Tragic then isn't it that, in spite of the Wildlife and Countryside act of 1981 - in the case of the HH an act seen by some as no more than a huge joke - which is supposed to protect the wildlife it was introduced for, the HH has been brought to extinction in Bowland and the North of England 44 years after the discovery of their return here in 1969.

Oh Please....Not The Hen Harrier Again!....Why not!

The M and S Issue gathers pace, quote....'I'm afraid I am unable to give you specific details about our suppliers as this is commercially sensitive information'....unquote. 


Monday, 19 August 2013

The New Post.

Apologies for the title....the 'thinking up a title' part of my brain has apparently seized up.

Pectoral Sandpiper Marc Heath 

The Pectoral Sandpiper has no connection with this post, but this is an excellent image of the most numerous Nearctic wader on this side of the Atlantic. Thanks Marc, I wish I could have a run similar to the one you are having at the moment....great stuff and hope it continues. 'Clik the pik' its another WOW!

At Conder Green today in addition to the 'regulars' a second adult has arrived on Conder Pool to make the count 3 Little Grebe, 3 Snipe, and 3 Greenshank seen today. The regulars seen on the pool, a Little Egret, Common Sandpiper, Spotted Redshank, Goldeneye, 2 Wigeon, and 2 Teal. A Grey Wagtail was on the Conder below the road bridge.

On the Lune Estuary at Glasson Dock, I found 3 Mediterranean Gull all adult of which one retains its fading black hood, interesting in that another close by was in full winter plumage showing the variability of two moulting birds of the same species around mid-August. Wader estimates were, 2,000 Lapwing, 500 Redshank, and 75 Curlew, with notably not a single Dunlin in sight. 

Tree Sparrow Simon Hawtin  

At Cockersands, more wader estimates on and around Plover Scar, 550 Dunlin, 250 Ringed Plover, 20 Turnstone, and a 'few' Whimbrel and Golden Plover noted, 22 Eider were off the scar. A sally round brought about an excellent count of in excess of 90 Tree Sparrow at Abbey Farm, a Wheatear was on the Cockersand Abbey ruins, a solitary Black-tailed Godwit went over south, and a long dead large adult Seal was on the shingle below the abbey.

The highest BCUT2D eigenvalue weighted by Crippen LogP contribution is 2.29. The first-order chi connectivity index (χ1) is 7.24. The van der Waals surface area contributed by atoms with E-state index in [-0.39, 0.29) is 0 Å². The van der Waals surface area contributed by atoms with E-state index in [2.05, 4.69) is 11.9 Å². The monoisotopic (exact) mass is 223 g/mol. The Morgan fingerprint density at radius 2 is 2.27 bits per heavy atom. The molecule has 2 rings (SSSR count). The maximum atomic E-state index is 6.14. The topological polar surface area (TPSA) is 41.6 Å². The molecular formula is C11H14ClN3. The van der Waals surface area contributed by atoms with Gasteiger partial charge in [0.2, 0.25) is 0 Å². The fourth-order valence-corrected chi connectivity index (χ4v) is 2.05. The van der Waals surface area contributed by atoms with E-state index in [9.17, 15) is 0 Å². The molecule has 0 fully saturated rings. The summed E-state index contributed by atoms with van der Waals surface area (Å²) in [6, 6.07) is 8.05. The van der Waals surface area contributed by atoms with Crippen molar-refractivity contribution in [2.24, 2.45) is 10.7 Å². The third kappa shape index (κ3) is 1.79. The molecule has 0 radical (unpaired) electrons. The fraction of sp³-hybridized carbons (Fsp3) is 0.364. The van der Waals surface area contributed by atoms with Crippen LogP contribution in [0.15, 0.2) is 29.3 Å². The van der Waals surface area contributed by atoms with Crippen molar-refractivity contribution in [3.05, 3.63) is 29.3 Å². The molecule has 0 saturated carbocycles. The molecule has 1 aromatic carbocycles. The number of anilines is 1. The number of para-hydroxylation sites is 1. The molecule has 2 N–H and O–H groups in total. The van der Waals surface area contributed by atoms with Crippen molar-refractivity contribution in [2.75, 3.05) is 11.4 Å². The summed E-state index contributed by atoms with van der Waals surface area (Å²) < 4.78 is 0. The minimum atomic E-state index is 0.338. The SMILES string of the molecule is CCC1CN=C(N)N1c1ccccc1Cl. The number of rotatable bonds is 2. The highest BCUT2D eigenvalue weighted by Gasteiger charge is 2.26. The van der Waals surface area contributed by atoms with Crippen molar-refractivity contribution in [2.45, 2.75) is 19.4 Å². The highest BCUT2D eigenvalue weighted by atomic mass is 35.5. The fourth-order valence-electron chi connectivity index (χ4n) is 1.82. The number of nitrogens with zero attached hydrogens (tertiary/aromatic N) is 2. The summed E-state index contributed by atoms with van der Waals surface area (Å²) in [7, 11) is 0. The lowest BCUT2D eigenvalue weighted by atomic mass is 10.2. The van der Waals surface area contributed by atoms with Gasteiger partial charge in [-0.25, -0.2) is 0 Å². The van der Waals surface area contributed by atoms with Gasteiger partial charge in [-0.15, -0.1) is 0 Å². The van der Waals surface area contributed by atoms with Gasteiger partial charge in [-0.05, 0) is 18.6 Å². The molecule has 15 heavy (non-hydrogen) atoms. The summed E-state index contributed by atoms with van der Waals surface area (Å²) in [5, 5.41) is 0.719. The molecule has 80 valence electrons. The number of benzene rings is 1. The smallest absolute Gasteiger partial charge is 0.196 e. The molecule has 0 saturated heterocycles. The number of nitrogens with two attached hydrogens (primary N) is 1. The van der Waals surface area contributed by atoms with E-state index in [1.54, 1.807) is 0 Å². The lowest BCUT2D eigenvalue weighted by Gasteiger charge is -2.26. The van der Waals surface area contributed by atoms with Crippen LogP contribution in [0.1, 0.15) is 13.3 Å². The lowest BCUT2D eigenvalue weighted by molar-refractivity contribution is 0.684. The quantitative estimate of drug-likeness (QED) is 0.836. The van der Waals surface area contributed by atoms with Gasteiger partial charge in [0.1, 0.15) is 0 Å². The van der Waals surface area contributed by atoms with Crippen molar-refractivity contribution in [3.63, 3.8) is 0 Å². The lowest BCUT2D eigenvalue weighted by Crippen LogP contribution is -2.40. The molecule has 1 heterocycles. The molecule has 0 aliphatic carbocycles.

Wall Brown. Pete Woodruff.  

Also in the farmyard at Abbey Farm I found my first two Wall Brown butterflies of the year.

Thanks to Simon Hawtin for the Tree Sparrow image. I can find very few photographs of the Tree Sparrow for some reason or other.

Saturday, 17 August 2013

Dear Sir!

Hen Harrier. Copy Permitted.

You may be interested in a reply I received from a Mr Duxbury of the Executive Office at Marks and Spencer regarding the introduction of Red Grouse sales at two of their stores in London.

You will note not a word about precisely who/where the Red Grouse are being sourced from, nor any mention that Marks and Spencer are aware of the Hen Harrier issue therefore not a word about whether or not they are taking steps to be assured that the grouse are not supplied as a result of the eradication of raptors off the moors, and that Marks and Spencer are in full control of the facts behind the Red Grouse being 'protected from the raptors on the moors through persecution'.

The North Yorkshire of the worst raptor persecution areas in the whole of the UK.

The bold highlights in this e-mail are mine, the message is otherwise unedited and is copied directly from my inbox.

Chairman at Marks and Spencer. 11.12am Friday 16 August 2013.  

Dear Mr Woodruff

Thank you for emailing Steve Rowe to share your concerns about the introduction of grouse into some of our stores. As a member of his personal team, I'm replying on his behalf.

We have the highest standards of animal welfare and only source from suppliers we know and trust. Our game range is sourced from well-managed estates across the UK stretching from Nottinghamshire to the Scottish borders, with the majority of product coming from Yorkshire and Northumberland.

Game is one of the most animal welfare friendly meats you can eat as it is totally free range – the birds live totally in the wild and in their natural habitats. It is also a very sustainable option and good estate management and conservation intended for game shooting actually stops deforestation, and encourages the protection of the countryside.